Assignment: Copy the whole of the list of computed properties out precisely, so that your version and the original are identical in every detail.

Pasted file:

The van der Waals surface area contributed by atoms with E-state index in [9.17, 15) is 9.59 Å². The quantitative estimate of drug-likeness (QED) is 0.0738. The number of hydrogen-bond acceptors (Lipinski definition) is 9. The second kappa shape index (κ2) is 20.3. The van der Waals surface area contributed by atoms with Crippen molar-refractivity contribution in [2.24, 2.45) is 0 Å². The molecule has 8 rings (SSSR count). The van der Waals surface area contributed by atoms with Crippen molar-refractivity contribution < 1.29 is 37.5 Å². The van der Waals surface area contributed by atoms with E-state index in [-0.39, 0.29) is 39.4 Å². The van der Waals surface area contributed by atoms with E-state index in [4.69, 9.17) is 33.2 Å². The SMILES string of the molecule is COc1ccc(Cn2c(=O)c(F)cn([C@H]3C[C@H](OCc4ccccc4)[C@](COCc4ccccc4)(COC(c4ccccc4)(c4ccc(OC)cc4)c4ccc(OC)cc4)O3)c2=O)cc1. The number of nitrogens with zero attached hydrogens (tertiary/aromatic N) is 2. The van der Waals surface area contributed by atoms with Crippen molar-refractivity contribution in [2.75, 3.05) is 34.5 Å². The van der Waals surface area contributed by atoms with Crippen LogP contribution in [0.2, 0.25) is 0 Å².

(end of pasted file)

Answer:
The van der Waals surface area contributed by atoms with E-state index in [9.17, 15) is 9.59 Å². The quantitative estimate of drug-likeness (QED) is 0.0738. The number of hydrogen-bond acceptors (Lipinski definition) is 9. The second kappa shape index (κ2) is 20.3. The van der Waals surface area contributed by atoms with Crippen molar-refractivity contribution in [2.24, 2.45) is 0 Å². The molecule has 8 rings (SSSR count). The van der Waals surface area contributed by atoms with Crippen molar-refractivity contribution < 1.29 is 37.5 Å². The van der Waals surface area contributed by atoms with E-state index in [-0.39, 0.29) is 39.4 Å². The van der Waals surface area contributed by atoms with E-state index in [4.69, 9.17) is 33.2 Å². The SMILES string of the molecule is COc1ccc(Cn2c(=O)c(F)cn([C@H]3C[C@H](OCc4ccccc4)[C@](COCc4ccccc4)(COC(c4ccccc4)(c4ccc(OC)cc4)c4ccc(OC)cc4)O3)c2=O)cc1. The number of nitrogens with zero attached hydrogens (tertiary/aromatic N) is 2. The van der Waals surface area contributed by atoms with Crippen molar-refractivity contribution in [2.75, 3.05) is 34.5 Å². The van der Waals surface area contributed by atoms with Crippen LogP contribution in [0.2, 0.25) is 0 Å².